IMPROV-ing our Approach to Treating Mental Health: An Observational Study Exploring Therapeutic Improv in the Treatment of Childhood Anxiety Disorders

Key Terms: anxiety disorders in children; therapeutic improv; arts-based intervention

Lead: Melanie Lalani

About the Project

Anxiety disorders represent one of the most common forms of psychiatric illness in children. Treatment of anxiety in children and adolescents is paramount in improving academic and social functioning and reducing the persistence of anxiety disorders into adulthood.

Improvisational theater (improv) has been used to promote psychological wellbeing since the 1920’s. The use of therapeutic improv in the treatment of mental health disorders is emerging. There is evidence to support the use of therapeutic improv for adults with mental health conditions, but therapeutic improv has not been well studied in children. Our study is unique as it targets a younger age of child (9-13 years), is not restricted to social anxiety, and is carried out within a publicly funded healthcare system. Additionally, our study is a timely response to the call to action from the WHO 2019 review which outlined the overwhelming evidence for the role of arts (whether performative, visual, literary) as interventions for improving/promoting health and wellbeing. Our study will look at whether a virtual therapeutic improv program reduces anxiety symptoms in children.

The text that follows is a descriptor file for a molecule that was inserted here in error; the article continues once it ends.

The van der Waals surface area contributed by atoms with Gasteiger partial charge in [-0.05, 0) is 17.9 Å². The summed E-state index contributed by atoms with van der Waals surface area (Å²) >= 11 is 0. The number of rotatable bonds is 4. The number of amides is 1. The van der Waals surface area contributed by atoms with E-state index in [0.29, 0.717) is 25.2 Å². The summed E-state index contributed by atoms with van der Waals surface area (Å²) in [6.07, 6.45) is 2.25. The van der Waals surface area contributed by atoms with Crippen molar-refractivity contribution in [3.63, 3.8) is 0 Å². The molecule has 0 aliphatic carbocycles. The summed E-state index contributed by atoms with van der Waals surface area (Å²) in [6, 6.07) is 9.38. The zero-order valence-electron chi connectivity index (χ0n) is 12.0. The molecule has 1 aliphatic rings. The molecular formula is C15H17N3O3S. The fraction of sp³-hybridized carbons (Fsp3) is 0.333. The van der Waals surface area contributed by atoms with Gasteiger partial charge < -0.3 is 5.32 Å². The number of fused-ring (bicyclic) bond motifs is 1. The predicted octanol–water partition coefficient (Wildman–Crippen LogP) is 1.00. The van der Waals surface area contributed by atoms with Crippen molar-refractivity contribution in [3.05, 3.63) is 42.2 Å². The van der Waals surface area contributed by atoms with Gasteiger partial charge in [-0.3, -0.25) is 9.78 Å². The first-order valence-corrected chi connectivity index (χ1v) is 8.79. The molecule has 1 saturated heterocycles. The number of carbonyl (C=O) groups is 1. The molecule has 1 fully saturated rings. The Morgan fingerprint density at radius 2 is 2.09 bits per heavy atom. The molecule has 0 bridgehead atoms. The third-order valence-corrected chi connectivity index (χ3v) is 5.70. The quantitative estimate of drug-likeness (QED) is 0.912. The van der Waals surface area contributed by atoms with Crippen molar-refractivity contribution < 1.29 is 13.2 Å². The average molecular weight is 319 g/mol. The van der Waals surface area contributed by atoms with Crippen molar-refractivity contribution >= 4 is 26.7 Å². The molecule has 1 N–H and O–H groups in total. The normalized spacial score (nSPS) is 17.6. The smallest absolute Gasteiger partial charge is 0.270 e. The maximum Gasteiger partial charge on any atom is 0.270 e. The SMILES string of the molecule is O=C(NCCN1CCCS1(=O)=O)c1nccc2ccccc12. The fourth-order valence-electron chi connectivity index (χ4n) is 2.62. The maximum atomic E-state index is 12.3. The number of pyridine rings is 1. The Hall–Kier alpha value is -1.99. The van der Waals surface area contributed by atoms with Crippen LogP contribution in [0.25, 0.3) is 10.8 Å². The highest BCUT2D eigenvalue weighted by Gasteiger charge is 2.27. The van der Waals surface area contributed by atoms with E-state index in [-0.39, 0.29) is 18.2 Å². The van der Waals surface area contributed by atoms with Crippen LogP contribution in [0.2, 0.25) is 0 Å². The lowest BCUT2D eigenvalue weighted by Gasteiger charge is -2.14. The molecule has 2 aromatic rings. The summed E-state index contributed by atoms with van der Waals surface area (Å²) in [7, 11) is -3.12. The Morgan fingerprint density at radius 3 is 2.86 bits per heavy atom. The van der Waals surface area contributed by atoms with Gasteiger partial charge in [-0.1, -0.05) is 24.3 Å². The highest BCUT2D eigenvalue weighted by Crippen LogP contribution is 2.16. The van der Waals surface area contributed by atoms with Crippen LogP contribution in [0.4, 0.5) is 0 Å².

The FLOURISH Collective is supported in part by funding from the New Frontiers in Research Fund,
the Social Sciences and Humanities Research Council, and the University of Toronto Connaught Fund